The method that has been used for a long time is that of taking several overlapping pictures and then "stitching" them together to make one long (or indeed high) picture. For this method, it is important that the setting on the camera is not changed between shots. Also a steady hand (or a tripod) is needed to ensure that the pictures are level with each other. Most of our members used Photoshop Elements to stitch the pictures together, although there are several alternatives. One or two examples of this method are shown here.
One of the potential problems is that after stitching, not all areas round the edge are filled in. Elements will offer to fill these for you, but if there are a lot of pictures to stitch there may be a memory shortage problem. Bob's picture illustrates the blank areas, although it is not necessarily a draw-back. You can also crop the picture to remove the blank spots, provided that you don't thereby lose too much of the picture.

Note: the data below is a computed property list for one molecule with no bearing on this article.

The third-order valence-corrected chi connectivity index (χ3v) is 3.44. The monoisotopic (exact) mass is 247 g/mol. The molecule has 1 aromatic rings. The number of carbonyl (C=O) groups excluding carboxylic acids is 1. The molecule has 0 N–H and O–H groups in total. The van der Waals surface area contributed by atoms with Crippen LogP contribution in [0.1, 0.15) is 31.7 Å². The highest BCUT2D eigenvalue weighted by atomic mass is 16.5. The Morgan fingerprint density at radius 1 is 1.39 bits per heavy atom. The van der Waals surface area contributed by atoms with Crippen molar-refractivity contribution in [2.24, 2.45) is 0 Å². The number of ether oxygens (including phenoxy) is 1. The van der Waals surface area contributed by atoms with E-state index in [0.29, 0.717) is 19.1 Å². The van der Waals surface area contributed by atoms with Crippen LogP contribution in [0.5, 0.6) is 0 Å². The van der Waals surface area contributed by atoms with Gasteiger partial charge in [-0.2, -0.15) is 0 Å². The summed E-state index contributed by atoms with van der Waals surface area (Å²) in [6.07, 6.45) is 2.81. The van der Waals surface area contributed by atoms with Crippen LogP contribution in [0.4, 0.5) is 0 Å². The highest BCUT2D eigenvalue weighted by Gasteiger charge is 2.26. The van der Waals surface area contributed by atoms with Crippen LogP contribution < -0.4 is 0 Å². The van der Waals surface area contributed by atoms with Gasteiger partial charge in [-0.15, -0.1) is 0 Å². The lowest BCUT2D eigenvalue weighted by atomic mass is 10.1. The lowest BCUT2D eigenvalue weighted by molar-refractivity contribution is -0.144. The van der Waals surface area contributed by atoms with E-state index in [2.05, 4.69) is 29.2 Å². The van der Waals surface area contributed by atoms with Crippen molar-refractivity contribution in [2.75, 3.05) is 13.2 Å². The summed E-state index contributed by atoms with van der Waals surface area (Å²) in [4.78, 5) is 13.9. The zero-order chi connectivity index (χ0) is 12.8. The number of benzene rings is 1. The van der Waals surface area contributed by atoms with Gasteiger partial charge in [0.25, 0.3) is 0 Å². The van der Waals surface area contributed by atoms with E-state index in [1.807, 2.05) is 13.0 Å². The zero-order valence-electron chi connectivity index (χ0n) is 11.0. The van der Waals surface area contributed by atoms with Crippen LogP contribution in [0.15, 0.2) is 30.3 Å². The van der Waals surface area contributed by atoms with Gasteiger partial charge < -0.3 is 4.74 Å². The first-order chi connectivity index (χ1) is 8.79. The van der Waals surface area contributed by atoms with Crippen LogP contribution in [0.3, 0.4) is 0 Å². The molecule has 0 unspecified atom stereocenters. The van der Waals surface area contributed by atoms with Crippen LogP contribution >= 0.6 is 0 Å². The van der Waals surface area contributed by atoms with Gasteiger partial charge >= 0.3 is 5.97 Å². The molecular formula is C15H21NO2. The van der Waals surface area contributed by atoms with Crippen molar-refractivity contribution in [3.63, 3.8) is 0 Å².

Frances accidentally changed her camera setting between shots. Fortunately it does not seem to have adversely affected the final panorama.
Ingrid demonstrated that the picture does not have to ba landscape view.
Marthe had a very large number (11) of shots to stitch.
Sonia's picture was of a skiing travelator "magic carpet". The problem here was the risk of people appearing twice in the final result! She used the camera's "Stitch-assist" setting which ensures the pictures overlap appropriately.